Please note! This essay has been submitted by a student.
Some of the most well-known religions include certain practices that have to be followed because of their customs. For Islam, Muslims are only able to consume halal meat. In terms of Jainism, Jains are either vegetarian or they are completely vegan. In fact, Jains are not allowed to eat some roots, like potatoes, because of the potential harm from harvesting to some of the organisms in the soil. These kinds of reasons lead people to believe that Jainism could be one of the most peaceful religions. This is because Jainism has its own values, history, beliefs, and culture they look towards. Starting from the history, to the beliefs and practices, these factors play important roles within the faith, which also contributes to how Jains follow the religion and achieve their nirvana.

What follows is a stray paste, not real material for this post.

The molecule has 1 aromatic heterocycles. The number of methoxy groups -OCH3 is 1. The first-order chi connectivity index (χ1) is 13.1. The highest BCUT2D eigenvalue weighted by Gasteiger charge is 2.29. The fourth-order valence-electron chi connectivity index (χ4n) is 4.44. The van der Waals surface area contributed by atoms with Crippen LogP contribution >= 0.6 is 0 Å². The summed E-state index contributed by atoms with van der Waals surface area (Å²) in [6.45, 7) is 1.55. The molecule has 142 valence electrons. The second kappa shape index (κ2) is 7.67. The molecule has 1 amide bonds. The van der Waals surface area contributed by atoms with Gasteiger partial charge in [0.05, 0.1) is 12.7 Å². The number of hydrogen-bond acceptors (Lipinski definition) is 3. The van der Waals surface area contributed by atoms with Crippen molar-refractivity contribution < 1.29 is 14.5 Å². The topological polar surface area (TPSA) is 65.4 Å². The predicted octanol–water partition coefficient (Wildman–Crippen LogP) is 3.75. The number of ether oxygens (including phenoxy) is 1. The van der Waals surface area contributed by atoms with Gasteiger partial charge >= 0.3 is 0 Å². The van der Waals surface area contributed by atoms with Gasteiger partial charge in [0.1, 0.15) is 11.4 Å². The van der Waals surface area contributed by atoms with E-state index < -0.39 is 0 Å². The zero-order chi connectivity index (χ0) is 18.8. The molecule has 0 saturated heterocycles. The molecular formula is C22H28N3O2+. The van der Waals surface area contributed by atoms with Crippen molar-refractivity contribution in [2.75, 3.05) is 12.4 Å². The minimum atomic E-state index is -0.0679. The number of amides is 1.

To start, Jainism has been around for a very long time. Not only is Jainism is an ancient religion that still exists from around the 6th century BCE, it is also one of the oldest philosophies in the world. Around a couple of thousand years ago, it emerged alongside Hinduism. Jainism is an atheist religion, which means Jains do not believe in the concept of a God. Although there is no official founder, there have been 24 Tirthankaras, teachers who “show the way”, that are part of Jainism. It is believed that Tirthankaras cleansed and finally freed their eternal and endless souls from their bodies. From Jainistic belief, the Tirthankaras’ knowledge of everything, their omniscient soul and existence allowed them to teach others of how to accomplish their spiritual goal of existence. The first evidence of the historical figure of the Jain faith is Parshvanatha, who is the 23rd tirthankara and believed to have lived during 700 BCE. Scholars believe that the religion originated in India, and around the time Buddhism appeared around the eastern India region of the Ganges basin. Mahavira, lived from around six-hundred BCE to the mid five-hundred BCE, is believed to have lived around Buddha. Mahavira, the last tirthankara of the 24, is mistakenly regarded as the founder. Mahavira is thought to have added the last principle, chastity, of the five Jain principles. He was able to convert 11 ganadharas, also known as disciples, who were all originally Brahmans, part of the highest Hindu caste. When Maravira was around 30 years old, Mahavira decided to live life and follow the path of asceticism for nearly 13 years. The decision was made based off of the common beliefs from Jainism.